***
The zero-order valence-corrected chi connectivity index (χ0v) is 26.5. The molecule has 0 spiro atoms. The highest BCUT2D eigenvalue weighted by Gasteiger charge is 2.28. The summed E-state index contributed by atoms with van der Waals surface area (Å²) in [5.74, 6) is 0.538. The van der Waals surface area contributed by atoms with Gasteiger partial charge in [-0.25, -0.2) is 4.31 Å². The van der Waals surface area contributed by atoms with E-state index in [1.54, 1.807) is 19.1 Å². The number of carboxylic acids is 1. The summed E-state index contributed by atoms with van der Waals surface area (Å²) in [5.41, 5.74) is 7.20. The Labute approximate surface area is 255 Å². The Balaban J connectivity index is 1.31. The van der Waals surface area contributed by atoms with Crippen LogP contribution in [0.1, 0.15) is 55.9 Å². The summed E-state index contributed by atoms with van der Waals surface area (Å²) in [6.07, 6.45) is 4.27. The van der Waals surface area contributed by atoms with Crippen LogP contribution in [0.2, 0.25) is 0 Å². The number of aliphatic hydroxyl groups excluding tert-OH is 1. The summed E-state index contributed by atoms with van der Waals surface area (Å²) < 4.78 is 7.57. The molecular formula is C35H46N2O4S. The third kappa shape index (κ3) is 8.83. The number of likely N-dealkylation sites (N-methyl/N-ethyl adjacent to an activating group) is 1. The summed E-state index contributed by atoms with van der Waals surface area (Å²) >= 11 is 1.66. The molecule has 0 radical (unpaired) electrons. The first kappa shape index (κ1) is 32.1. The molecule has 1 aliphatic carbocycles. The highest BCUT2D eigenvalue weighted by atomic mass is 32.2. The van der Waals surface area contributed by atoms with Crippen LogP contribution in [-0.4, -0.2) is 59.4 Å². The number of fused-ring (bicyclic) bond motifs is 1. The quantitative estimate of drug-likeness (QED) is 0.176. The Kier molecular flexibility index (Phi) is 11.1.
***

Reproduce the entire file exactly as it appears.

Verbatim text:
The zero-order valence-corrected chi connectivity index (χ0v) is 26.5. The molecule has 0 spiro atoms. The highest BCUT2D eigenvalue weighted by Gasteiger charge is 2.28. The summed E-state index contributed by atoms with van der Waals surface area (Å²) in [5.74, 6) is 0.538. The van der Waals surface area contributed by atoms with Gasteiger partial charge in [-0.25, -0.2) is 4.31 Å². The van der Waals surface area contributed by atoms with E-state index in [1.54, 1.807) is 19.1 Å². The number of carboxylic acids is 1. The summed E-state index contributed by atoms with van der Waals surface area (Å²) in [5.41, 5.74) is 7.20. The Labute approximate surface area is 255 Å². The Balaban J connectivity index is 1.31. The van der Waals surface area contributed by atoms with Crippen LogP contribution in [0.1, 0.15) is 55.9 Å². The summed E-state index contributed by atoms with van der Waals surface area (Å²) in [6.07, 6.45) is 4.27. The van der Waals surface area contributed by atoms with Crippen LogP contribution in [0.2, 0.25) is 0 Å². The number of aliphatic hydroxyl groups excluding tert-OH is 1. The summed E-state index contributed by atoms with van der Waals surface area (Å²) < 4.78 is 7.57. The molecular formula is C35H46N2O4S. The third kappa shape index (κ3) is 8.83. The number of likely N-dealkylation sites (N-methyl/N-ethyl adjacent to an activating group) is 1. The summed E-state index contributed by atoms with van der Waals surface area (Å²) >= 11 is 1.66. The molecule has 0 radical (unpaired) electrons. The first kappa shape index (κ1) is 32.1. The molecule has 1 aliphatic carbocycles. The highest BCUT2D eigenvalue weighted by atomic mass is 32.2. The van der Waals surface area contributed by atoms with Crippen LogP contribution in [-0.4, -0.2) is 59.4 Å². The number of fused-ring (bicyclic) bond motifs is 1. The quantitative estimate of drug-likeness (QED) is 0.176. The Kier molecular flexibility index (Phi) is 11.1.